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The Shutdown Is A Disaster For A Lot of People

President Donald Trump examines a fire truck from Wisconsin-based manufacturer Pierce on the South Lawn during a “Made in America” product showcase event at the White House in Washington, DC, on July 17, 2017. / AFP PHOTO / Olivier Douliery (Photo credit should read OLIVIER DOULIERY/AFP/Getty Images)

Including, as you might have guessed, Native Americans:

Dr. Anpetu Luta Hoksila is a Native psychologist for the Indian Health Service. He pulls 10-hour shifts, four days a week, at an IHS medical facility in Arizona. And starting Friday, because of the partial government shutdown, he will stop getting a paycheck.

Anpetu Luta Hoksila, 35, doesn’t know how he’s going to pay his bills. He plans to lean on his credit card, but that won’t last long. He called his Toyota dealership to say he couldn’t make his car payment, and it agreed to let him tack the payment onto the end of his loan term. Worst case scenario, if the shutdown drags on beyond next week, he said he’s prepared to quit his job and work as a barista at a local coffee shop.

“On some level, it’s kind of pitiful. But I don’t care,” said Anpetu Luta Hoksila, who requested he be referred to by his given Indian name so he wouldn’t get in trouble at work. “Generally people know, if you’re up to date on current events, that this is fucked up, right?”

IHS health care providers all over the country are bracing for their first missed paychecks on Friday ― and the reality that they have to keep working anyway. That’s because employees like Anpetu Luta Hoksila are considered “excepted,” meaning they won’t get paid during the shutdown, but they are also considered “essential” because the care they provide is vital to IHS services. The agency provides health care to nearly 2 million American Indians and Alaska Natives through 45 hospitals and nearly 300 clinics in 35 states.

HuffPost tried to get an exact number for how many IHS health care providers will stop getting paid this week but are still expected to work. An IHS spokesman, who was working despite being furloughed, said he is trying to track down that information.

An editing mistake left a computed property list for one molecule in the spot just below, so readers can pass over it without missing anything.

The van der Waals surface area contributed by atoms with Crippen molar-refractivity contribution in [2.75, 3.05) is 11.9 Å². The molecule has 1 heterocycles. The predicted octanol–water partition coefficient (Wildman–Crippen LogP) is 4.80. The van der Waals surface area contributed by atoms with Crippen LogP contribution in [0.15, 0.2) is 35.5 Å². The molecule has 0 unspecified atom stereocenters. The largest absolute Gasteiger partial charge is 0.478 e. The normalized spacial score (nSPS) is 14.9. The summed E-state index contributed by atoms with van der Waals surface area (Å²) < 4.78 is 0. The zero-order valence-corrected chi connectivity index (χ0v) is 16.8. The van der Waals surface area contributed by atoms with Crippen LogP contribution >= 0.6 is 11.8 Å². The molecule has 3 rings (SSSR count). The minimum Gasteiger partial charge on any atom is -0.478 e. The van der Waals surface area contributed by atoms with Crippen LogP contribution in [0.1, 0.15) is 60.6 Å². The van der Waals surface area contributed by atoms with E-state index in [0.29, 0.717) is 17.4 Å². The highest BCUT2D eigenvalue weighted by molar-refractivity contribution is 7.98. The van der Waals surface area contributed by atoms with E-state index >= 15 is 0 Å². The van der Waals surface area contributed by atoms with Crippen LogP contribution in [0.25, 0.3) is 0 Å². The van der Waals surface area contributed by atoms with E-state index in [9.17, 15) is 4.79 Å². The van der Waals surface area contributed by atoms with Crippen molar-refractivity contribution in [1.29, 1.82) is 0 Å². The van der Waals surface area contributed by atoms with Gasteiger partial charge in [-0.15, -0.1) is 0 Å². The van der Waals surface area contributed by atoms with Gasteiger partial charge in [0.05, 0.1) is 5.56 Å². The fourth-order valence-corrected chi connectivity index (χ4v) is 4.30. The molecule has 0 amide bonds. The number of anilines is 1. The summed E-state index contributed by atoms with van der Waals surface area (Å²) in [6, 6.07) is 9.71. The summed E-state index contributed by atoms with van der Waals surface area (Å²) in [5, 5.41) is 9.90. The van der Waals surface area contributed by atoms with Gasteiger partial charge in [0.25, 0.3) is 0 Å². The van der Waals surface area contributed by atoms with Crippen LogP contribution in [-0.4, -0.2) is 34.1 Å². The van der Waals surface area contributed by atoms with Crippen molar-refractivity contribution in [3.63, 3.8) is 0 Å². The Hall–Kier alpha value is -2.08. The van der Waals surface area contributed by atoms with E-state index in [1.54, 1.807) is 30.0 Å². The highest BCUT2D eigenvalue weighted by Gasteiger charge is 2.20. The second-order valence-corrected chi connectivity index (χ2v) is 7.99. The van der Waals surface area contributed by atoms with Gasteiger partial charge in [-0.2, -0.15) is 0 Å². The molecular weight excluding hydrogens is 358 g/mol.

It’s too early to know how severely the IHS funding freeze will hurt health care services to tribes. But it’s already taking a toll. One urban IHS health care provider said morale has plummeted at her clinic in Michigan, where employees live paycheck to paycheck and are scared. A tribe of Chippewa Indians in Michigan’s Upper Peninsula is mulling its own furloughs and pared-back health services. A nonprofit based in Boston and Baltimore that contracts with IHS expects to run out of money this week, and is looking at layoffs and suspended medical and mental health services.

That IHS has even stopped sending money to tribes raises serious questions about the U.S. government not meeting its treaty obligations. The federal government is obligated to provide health care services to tribes because of treaties negotiated generations ago in exchange for huge swaths of land. IHS is funded by the Interior appropriations bill, though it is administered by the Department of Health and Human Services. As long as IHS funding is cut off, the government appears to be in violation of tribes’ treaty rights.

While like so much of the Trump administration the shutdown includes a great deal of farce, the consequences are deadly serious.

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